Hours of service refers to how long a trucker has been on the road, and regulations are in place to prevent tired and fatigued truckers from getting behind the wheel. Operating a large commercial vehicle is no easy feat, and when a trucker is pushed to his or her limit the chance of an accident increases greatly. The Federal Motor Carrier Association explains hours of service regulations, which are crucial to keep everyone on Texas highways safe.
Maximum duty limits vary. The 14-hour driving window means a trucker is able to drive up to 11 hours, provided he was off duty for 10 or more consecutive hours. Once you reach hour 11 you must then take another 10 consecutive hours off duty until the clock starts again. A half hour break is also mandatory, and this must take place at hour 8 of the 11-hour shift.
There are also limits on how much a person can drive during a 7 to 8-day period. This is known as the 60/70 hour duty limit, and it specifies that once truckers hit the 60/70 hour mark over the course of 7/8 days, he must reduce his schedule until his workload falls below 60/70 hours for the next 7/8 day period.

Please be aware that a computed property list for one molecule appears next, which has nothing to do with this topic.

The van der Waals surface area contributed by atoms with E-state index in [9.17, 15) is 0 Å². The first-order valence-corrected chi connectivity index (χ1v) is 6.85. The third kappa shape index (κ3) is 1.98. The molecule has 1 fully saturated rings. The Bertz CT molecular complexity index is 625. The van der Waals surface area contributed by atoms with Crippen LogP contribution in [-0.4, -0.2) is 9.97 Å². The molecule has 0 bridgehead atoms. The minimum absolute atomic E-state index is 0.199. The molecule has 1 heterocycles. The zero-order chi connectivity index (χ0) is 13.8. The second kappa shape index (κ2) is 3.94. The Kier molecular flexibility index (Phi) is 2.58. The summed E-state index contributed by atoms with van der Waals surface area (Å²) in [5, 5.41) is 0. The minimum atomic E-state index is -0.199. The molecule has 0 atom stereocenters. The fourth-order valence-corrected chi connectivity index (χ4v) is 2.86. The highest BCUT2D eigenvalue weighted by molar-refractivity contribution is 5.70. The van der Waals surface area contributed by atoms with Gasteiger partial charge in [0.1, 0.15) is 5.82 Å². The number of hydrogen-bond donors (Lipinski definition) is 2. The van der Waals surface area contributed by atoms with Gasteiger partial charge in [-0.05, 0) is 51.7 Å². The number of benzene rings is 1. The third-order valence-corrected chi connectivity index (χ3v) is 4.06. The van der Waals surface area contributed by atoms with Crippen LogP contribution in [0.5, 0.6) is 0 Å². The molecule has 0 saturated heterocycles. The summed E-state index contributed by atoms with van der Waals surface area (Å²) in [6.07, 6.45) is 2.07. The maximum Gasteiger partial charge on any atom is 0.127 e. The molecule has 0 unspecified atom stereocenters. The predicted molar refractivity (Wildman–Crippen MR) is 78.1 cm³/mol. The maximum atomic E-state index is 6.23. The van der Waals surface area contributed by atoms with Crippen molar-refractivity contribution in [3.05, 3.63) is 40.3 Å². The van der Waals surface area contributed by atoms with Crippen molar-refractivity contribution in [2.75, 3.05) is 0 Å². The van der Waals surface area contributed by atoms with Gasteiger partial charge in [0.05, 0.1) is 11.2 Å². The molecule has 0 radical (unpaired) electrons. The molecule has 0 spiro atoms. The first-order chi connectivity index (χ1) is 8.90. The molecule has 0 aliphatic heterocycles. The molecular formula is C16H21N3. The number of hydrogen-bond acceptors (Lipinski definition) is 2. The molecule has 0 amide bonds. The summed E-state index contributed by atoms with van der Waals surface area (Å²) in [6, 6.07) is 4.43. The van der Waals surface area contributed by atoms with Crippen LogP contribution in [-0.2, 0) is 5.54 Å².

It’s also important for truckers to understand the distinction between on and off duty. Many drivers have contracts with multiple companies, which can complicate hours driven. In this case, off duty time refers to a period during which no trucking activity takes place. The driver must be free to do things he or she chooses and must be able to leave the vehicle to do them. In order for off-duty time to be counted towards the daily and weekly totals, a trucker must be relieved of all duties.